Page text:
final swatch = <int, Color>{};
    final int r =, g =, b =;

    for (int i = 1; i < 10; i++) {
      strengths.add(0.1 * i);
    for (var strength in strengths) {
      final double ds = 0.5 - strength;
      swatch[(strength * 1000).round()] = Color.fromRGBO(
        r + ((ds < 0 ? r : (255 - r)) * ds).round(),
        g + ((ds < 0 ? g : (255 - g)) * ds).round(),
        b + ((ds < 0 ? b : (255 - b)) * ds).round(),
    return MaterialColor(color.value, swatch);

Let’s take our color example and look at the result:

Color values from shade50 (top) to shade900 (bottom).

Now the result is good for “darker” shades (> 500), but there is less variation for the “lighter” colors. Let’s find a version that combines both of the advantages:

import 'dart:math';
import 'package:flutter/material.dart';

class MaterialColorGenerator{
  static MaterialColor from(Color color) {
    return MaterialColor(color.value, {
      50: tintColor(color, 0.9),
      100: tintColor(color, 0.8),
      200: tintColor(color, 0.6),
      300: tintColor(color, 0.4),
      400: tintColor(color, 0.2),
      500: color,
      600: shadeColor(color, 0.1),
      700: shadeColor(color, 0.2),
      800: shadeColor(color, 0.3),
      900: shadeColor(color, 0.4),

  static int tintValue(int value, double factor) =>
      max(0, min((value + ((255 - value) * factor)).round(), 255));

  static Color tintColor(Color color, double factor) => Color.fromRGBO(
      tintValue(, factor),
      tintValue(, factor),
      tintValue(, factor),

  static int shadeValue(int value, double factor) =>
      max(0, min(value - (value * factor).round(), 255));

  static Color shadeColor(Color color, double factor) => Color.fromRGBO(
      shadeValue(, factor),
      shadeValue(, factor),
      shadeValue(, factor),

Let’s take our color example and look at the result:

Color values from shade50 (top) to shade900 (bottom).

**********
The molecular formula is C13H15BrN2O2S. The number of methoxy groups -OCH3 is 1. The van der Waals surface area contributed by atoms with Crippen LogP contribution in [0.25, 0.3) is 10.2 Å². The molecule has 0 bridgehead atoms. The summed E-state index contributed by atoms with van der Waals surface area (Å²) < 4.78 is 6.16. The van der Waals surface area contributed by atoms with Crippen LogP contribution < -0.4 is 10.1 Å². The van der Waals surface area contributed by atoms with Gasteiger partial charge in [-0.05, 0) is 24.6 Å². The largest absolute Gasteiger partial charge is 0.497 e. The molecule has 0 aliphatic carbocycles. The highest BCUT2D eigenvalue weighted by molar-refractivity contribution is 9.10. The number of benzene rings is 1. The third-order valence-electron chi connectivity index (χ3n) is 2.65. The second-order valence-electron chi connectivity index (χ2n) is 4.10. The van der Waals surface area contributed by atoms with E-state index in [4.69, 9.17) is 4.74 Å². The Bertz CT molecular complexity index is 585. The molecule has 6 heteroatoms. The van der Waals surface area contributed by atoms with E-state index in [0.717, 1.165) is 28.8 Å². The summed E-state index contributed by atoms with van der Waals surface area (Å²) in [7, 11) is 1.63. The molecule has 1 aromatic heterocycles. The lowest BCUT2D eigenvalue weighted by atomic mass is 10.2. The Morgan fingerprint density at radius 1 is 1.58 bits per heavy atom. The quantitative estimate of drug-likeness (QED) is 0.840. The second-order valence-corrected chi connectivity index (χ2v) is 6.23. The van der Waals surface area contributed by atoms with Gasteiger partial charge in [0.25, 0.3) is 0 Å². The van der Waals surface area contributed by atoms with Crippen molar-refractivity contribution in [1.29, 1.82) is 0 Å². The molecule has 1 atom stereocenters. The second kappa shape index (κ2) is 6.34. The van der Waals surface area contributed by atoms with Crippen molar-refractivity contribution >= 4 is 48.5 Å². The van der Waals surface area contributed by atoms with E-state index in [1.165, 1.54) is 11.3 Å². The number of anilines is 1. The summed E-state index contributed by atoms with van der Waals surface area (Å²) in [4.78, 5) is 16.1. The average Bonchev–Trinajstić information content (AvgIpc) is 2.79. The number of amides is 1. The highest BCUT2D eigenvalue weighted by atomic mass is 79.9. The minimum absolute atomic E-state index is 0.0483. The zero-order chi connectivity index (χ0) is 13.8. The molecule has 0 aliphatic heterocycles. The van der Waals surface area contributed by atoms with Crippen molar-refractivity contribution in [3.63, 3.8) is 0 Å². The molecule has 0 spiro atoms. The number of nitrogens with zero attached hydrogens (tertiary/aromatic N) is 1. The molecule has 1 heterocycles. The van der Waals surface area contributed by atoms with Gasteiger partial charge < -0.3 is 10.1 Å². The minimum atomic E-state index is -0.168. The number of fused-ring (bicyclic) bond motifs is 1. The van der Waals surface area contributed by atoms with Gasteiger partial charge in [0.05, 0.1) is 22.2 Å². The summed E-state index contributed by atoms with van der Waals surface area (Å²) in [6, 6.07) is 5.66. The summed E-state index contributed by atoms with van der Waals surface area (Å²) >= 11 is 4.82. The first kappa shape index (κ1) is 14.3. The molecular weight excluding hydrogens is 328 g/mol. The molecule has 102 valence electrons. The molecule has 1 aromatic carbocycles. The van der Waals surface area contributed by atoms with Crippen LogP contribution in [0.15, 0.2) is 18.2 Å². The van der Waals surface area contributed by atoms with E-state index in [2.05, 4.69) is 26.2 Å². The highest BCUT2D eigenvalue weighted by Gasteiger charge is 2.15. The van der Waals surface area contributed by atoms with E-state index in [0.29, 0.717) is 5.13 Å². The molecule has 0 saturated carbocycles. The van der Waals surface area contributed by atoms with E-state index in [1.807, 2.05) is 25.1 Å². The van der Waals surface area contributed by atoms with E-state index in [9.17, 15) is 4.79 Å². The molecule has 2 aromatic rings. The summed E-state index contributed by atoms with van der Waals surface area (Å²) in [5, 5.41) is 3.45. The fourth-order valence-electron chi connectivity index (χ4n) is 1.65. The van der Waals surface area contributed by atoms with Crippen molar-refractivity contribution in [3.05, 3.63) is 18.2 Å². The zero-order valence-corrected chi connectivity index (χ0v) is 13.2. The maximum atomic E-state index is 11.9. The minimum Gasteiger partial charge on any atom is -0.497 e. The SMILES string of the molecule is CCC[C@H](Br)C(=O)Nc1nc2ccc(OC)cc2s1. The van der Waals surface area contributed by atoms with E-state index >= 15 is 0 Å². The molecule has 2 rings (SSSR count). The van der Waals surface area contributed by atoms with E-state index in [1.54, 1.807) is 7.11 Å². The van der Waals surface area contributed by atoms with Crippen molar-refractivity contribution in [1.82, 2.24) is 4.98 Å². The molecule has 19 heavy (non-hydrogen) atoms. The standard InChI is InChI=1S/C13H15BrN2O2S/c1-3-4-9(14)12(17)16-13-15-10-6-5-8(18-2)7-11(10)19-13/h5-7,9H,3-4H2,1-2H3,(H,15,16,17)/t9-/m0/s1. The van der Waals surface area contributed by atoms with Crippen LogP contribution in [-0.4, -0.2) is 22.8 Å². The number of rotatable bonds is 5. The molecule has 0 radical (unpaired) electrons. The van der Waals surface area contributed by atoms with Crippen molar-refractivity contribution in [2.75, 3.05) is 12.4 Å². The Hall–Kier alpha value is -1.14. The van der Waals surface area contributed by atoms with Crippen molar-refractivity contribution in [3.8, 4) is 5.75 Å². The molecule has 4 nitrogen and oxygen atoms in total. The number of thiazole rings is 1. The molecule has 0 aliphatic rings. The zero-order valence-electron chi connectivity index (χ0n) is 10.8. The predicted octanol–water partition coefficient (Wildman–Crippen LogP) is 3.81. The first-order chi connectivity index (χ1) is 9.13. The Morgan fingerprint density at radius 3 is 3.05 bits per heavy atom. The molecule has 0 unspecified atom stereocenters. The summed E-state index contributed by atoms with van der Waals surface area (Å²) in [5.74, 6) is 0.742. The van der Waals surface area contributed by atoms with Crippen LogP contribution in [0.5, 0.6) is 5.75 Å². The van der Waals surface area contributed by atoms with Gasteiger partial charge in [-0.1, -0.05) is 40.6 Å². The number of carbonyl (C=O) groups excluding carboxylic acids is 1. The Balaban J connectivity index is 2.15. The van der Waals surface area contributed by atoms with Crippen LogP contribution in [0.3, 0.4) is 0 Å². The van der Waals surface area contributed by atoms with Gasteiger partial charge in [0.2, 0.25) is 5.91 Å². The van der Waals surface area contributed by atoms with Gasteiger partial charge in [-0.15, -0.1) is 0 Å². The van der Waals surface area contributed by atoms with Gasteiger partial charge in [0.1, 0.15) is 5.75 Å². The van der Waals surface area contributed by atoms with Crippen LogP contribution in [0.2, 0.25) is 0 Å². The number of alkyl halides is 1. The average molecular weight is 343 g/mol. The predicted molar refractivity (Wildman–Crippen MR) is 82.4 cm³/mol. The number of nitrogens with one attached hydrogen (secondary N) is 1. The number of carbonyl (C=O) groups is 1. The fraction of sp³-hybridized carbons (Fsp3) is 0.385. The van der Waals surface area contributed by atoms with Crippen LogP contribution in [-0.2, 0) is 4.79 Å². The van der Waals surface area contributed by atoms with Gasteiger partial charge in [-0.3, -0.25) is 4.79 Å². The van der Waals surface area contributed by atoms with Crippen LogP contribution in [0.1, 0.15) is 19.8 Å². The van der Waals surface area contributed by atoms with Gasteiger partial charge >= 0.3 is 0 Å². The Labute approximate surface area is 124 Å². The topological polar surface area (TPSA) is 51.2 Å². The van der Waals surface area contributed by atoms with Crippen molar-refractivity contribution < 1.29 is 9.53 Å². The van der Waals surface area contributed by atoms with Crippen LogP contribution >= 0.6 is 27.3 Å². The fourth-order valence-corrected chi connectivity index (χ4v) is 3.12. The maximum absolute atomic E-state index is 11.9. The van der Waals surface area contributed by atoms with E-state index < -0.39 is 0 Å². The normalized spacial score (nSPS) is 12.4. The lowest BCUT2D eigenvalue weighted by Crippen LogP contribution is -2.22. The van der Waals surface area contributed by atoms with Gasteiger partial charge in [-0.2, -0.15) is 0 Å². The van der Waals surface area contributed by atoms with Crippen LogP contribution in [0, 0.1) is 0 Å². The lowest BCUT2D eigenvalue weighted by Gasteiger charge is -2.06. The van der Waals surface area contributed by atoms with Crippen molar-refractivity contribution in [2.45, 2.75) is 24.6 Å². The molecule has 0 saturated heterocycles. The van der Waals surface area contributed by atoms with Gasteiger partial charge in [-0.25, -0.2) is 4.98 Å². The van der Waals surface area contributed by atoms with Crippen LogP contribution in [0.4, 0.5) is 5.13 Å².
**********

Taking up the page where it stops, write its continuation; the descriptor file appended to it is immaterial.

This is a much better result, which corelates with the color palettes of the Material Design. This implementation is also used by the material_color_generator package.

Foto von Zden?k Machá?ek auf Unsplash.

Flutter: how to sort a list of objects by one of its properties

In Flutter (Dart), you can use the sort method on a list of objects, along with a custom comparator function, to sort the list by the alphabetical order of one of its properties.

Here’s an example of how you can sort a list of objects (let’s say they’re called Person) by their name property:

List<Person> people = [
  Person(name: "Bob"),
  Person(name: "Charlie"),
  Person(name: "Alice"),

people.sort((a, b) =>;

In this example, the sort method takes a comparator function as its argument. The comparator function compares two Person objects and returns a negative, zero, or positive value, depending on whether the first object should be sorted before, in the same position as, or after the second object. In this case, it compares the name property of each object using the compareTo method and sorts them alphabetically.

Another way to sort by one property is to use the sortBy method from the ‘dart:collection’ package:

import 'dart:collection';

people.sortBy((person) =>;

This will sort the list of people based on the name property.

Flutter: slowing down animation for debugging

street sign "slow down"

The library that is responsible for different scheduling is flutter/scheduler. This also includes animations. To use the library, simply import package:flutter/scheduler.dart – in this case, timeDilation is all that you need.

Now you can set the variable timeDilation to a custom double. The value 1.0 is the default animation speed. Setting it to 2.0 will slow down all animations by a factor of two.

import 'package:flutter/scheduler.dart' show timeDilation;

// ...

timeDilation = 2.0; // Slow down animations by factor two

As timeDilation is a global variable, you can set it anywhere in the code, e.g. in main():

import 'package:flutter/scheduler.dart' show timeDilation;

void main() {
  timeDilation = 3.0;
  runApp(new MyApp());

Photo by LOGAN WEAVER | @LGNWVR on Unsplash

Flutter: red text and yellow lines in Text widget

When using a text widget, there are some configurations where the text turns red and gets yellow lines. In my case, it looks like in the following image.

The reason for this is a lack of style parameters from the parent widget. The red text shows that there is no color information available. The yellow lines show that text decoration is missing.

In my case, I have a simple text widget in a Row:

  // ...
  child: Row(
    children: [
      // ...
      Text('External device'),

To solve the issue, there are different possibilities.

Provide a DefaultTextStyle

  style: Theme.of(context).textTheme.bodyText1,
  child: Text('External device'),

Use Material

  color: Colors.transparent,
  child: Text('External device'),

Use style parameter of Text

  'External device',
  style: TextStyle(
    decoration: TextDecoration.none,

In this case, decoration will remove the yellow lines and color will remove the red text color.

Use Scaffold

A solution discussed in different threads might also be using a Scaffold for the parent widget. But this did not work in case.

  body: Container(
    // ...
    child: ...